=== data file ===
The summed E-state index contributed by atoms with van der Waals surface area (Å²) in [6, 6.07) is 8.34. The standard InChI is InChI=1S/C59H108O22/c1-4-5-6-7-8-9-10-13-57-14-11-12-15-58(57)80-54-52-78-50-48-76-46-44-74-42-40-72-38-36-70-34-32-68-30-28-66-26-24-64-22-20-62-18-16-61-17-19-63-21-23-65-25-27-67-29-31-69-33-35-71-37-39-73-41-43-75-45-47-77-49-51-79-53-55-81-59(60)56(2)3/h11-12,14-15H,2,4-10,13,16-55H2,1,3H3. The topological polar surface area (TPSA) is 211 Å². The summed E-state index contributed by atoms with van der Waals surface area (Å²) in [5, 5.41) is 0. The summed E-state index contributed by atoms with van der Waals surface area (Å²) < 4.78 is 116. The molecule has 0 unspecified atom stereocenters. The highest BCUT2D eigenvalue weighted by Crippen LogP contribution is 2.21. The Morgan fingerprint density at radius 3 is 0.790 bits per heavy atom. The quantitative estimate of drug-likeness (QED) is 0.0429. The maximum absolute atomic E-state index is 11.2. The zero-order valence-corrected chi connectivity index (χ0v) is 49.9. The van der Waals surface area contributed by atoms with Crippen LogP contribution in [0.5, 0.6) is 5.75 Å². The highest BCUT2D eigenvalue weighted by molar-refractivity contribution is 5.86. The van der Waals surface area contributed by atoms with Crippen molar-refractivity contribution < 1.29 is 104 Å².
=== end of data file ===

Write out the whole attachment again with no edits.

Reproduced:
The summed E-state index contributed by atoms with van der Waals surface area (Å²) in [6, 6.07) is 8.34. The standard InChI is InChI=1S/C59H108O22/c1-4-5-6-7-8-9-10-13-57-14-11-12-15-58(57)80-54-52-78-50-48-76-46-44-74-42-40-72-38-36-70-34-32-68-30-28-66-26-24-64-22-20-62-18-16-61-17-19-63-21-23-65-25-27-67-29-31-69-33-35-71-37-39-73-41-43-75-45-47-77-49-51-79-53-55-81-59(60)56(2)3/h11-12,14-15H,2,4-10,13,16-55H2,1,3H3. The topological polar surface area (TPSA) is 211 Å². The summed E-state index contributed by atoms with van der Waals surface area (Å²) in [5, 5.41) is 0. The summed E-state index contributed by atoms with van der Waals surface area (Å²) < 4.78 is 116. The molecule has 0 unspecified atom stereocenters. The highest BCUT2D eigenvalue weighted by Crippen LogP contribution is 2.21. The Morgan fingerprint density at radius 3 is 0.790 bits per heavy atom. The quantitative estimate of drug-likeness (QED) is 0.0429. The maximum absolute atomic E-state index is 11.2. The zero-order valence-corrected chi connectivity index (χ0v) is 49.9. The van der Waals surface area contributed by atoms with Crippen LogP contribution in [0.5, 0.6) is 5.75 Å². The highest BCUT2D eigenvalue weighted by molar-refractivity contribution is 5.86. The van der Waals surface area contributed by atoms with Crippen molar-refractivity contribution < 1.29 is 104 Å².